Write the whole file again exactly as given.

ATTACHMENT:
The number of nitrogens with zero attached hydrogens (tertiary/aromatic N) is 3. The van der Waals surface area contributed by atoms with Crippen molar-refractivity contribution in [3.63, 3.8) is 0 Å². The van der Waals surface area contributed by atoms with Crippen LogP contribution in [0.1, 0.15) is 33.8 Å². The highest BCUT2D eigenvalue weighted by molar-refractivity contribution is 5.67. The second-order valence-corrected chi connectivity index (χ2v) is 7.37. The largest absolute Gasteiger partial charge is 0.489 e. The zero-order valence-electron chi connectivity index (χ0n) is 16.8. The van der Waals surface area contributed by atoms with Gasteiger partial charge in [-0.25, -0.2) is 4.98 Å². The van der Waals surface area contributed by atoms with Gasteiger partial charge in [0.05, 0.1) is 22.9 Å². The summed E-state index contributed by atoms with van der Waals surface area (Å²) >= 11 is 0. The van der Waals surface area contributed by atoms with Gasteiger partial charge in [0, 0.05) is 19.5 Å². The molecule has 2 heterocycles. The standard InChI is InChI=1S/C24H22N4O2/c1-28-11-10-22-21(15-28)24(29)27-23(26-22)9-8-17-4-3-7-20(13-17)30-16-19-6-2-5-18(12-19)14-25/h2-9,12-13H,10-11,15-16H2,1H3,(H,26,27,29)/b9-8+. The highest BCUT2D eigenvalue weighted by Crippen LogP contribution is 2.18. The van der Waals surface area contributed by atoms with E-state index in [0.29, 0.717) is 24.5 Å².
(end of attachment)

The number of nitrogens with zero attached hydrogens (tertiary/aromatic N) is 3. The van der Waals surface area contributed by atoms with Crippen molar-refractivity contribution in [3.63, 3.8) is 0 Å². The van der Waals surface area contributed by atoms with Crippen LogP contribution in [0.1, 0.15) is 33.8 Å². The highest BCUT2D eigenvalue weighted by molar-refractivity contribution is 5.67. The second-order valence-corrected chi connectivity index (χ2v) is 7.37. The largest absolute Gasteiger partial charge is 0.489 e. The zero-order valence-electron chi connectivity index (χ0n) is 16.8. The van der Waals surface area contributed by atoms with Gasteiger partial charge in [-0.25, -0.2) is 4.98 Å². The van der Waals surface area contributed by atoms with Gasteiger partial charge in [0.05, 0.1) is 22.9 Å². The summed E-state index contributed by atoms with van der Waals surface area (Å²) >= 11 is 0. The van der Waals surface area contributed by atoms with Gasteiger partial charge in [0, 0.05) is 19.5 Å². The molecule has 2 heterocycles. The standard InChI is InChI=1S/C24H22N4O2/c1-28-11-10-22-21(15-28)24(29)27-23(26-22)9-8-17-4-3-7-20(13-17)30-16-19-6-2-5-18(12-19)14-25/h2-9,12-13H,10-11,15-16H2,1H3,(H,26,27,29)/b9-8+. The highest BCUT2D eigenvalue weighted by Crippen LogP contribution is 2.18. The van der Waals surface area contributed by atoms with E-state index in [0.29, 0.717) is 24.5 Å².